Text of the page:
When I asked an acquainted mother runner at what stage she stopped running during her pregnancy and why, she told me after 6.5 months, “because it got very uncomfortable.” I thought she referred to the pressure on her bladder (which I already experienced after 4.5 months) and her expanding waistline, and didn’t ask further.
Now that I am in the last stage of my pregnancy I know that there is much more that makes going for a jog challenging at times, nearly impossible at other. True, there is the ever-present pressure-on-the-bladder problem, but that is easily solved here in New Zealand, with public toilets available everywhere you go. The growing tummy and extra weight do not really bother me, though I am certainly getting bigger and bigger and out of breath more easily.
What often makes running uncomfortable these days is the pelvic girdle pain about which I wrote last week, but (to a lesser extent) also the Braxton Hick contractions I get when exercising, ligament pain, the urge to go to the toilet (and sometimes not just to wee!), and a general feeling of discomfort. Sounds fun, eh?
The thing is, some days I feel great when I am jogging, and I believe I can continue working out until the day of labor, while other times I feel like an old, physically disabled person the hours following a run.
Despite the increasing pain in my pelvis and my determination to “take a break” from running last week, week 31 started with a 5-km fun run at Waikato University that Ahmed and I planned to attend. Knowing myself (and Ahmed as well), a fun run is never just “fun” but taken dead seriously. I knew Ahmed would try to run as fast as he could, and though I promised myself to take it easy it did end up being a tempo run (pace: 4.53 min/km) that left me slightly disabled for the remainder of the evening.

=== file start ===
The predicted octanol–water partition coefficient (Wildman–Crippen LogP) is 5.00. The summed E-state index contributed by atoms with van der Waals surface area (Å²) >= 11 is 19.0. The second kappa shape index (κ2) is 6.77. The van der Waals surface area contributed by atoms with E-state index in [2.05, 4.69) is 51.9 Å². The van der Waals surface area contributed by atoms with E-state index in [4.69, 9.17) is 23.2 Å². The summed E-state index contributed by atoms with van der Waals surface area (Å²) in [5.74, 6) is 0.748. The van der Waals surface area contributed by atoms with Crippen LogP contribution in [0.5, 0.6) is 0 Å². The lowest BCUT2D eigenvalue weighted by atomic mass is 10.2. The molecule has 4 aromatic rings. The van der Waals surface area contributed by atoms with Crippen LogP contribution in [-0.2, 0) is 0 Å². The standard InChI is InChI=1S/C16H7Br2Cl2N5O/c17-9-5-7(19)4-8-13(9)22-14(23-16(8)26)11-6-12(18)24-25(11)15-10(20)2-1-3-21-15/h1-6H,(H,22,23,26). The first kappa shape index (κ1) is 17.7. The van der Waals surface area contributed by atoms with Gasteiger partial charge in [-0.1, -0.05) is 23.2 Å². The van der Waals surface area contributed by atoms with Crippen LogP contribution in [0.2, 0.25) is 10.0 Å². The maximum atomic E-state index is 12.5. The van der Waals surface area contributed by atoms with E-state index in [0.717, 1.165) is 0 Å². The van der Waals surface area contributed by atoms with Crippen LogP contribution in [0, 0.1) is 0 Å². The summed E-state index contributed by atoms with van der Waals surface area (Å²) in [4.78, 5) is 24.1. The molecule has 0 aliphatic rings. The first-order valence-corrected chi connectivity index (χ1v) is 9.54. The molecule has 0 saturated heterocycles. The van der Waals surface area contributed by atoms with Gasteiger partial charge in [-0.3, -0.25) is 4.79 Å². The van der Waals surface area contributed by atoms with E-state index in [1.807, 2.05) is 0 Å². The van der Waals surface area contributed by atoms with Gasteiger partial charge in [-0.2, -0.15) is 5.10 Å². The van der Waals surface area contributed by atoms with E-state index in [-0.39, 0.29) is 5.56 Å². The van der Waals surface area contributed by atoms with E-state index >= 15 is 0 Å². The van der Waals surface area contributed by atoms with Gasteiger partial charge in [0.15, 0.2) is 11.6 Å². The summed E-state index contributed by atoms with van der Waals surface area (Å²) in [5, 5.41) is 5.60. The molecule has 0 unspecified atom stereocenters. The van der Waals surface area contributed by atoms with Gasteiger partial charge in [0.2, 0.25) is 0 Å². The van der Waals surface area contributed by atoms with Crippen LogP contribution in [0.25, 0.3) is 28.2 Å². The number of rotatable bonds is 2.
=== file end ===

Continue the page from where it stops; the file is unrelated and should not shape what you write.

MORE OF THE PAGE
Two days later, I couldn’t resist another run, but although it was a very slow one this time it left me feel the same – in pain, that is. That’s when I decided I couldn’t continue like this and said goodbye to running, at least for the following days. Instead, I went for several power walks, which – to my own surprise – I enjoyed very much and actually made different muscles in my legs work. I even felt slightly sore the day after the first walk!
Towards the end of the week, while I was doing another power walk, I felt so good that my walk slowly transformed into a jog, which I continued for 1 kilometer. Truly, running just feels so much more natural to me than walking! After that, I walked for 1 kilometer, and I repeated this several times.
So far, this “walk-jog” has been the best solution for me, and it is what I have been doing since the end of week 31. I go out for a walk, and if I feel good I do some jogging as well, but not for a long time. I like to do 1-km-walking-1-km-jogging repeats, or 5-minutes-walking-5-minutes-jogging repeats. It is enough to make me feel like I did a proper workout without leaving me exhausted or like a cripple.
Funny enough, this has worked so well that during this week, I ended up walking and jogging more than I could the previous week! This is what my workouts looked like:
Monday: 3.46 km (warm up) + 4.85 (tempo run)
Wednesday: 8.27 km (relaxed run)
Thursday: 4.07 km + 3.92 km (power walk)
Saturday: 7.88 km (power walk)
Sunday: 6.06 km (walk-jog)
Total: 38.5 km (22.6 km jogging + 15.9 km walking)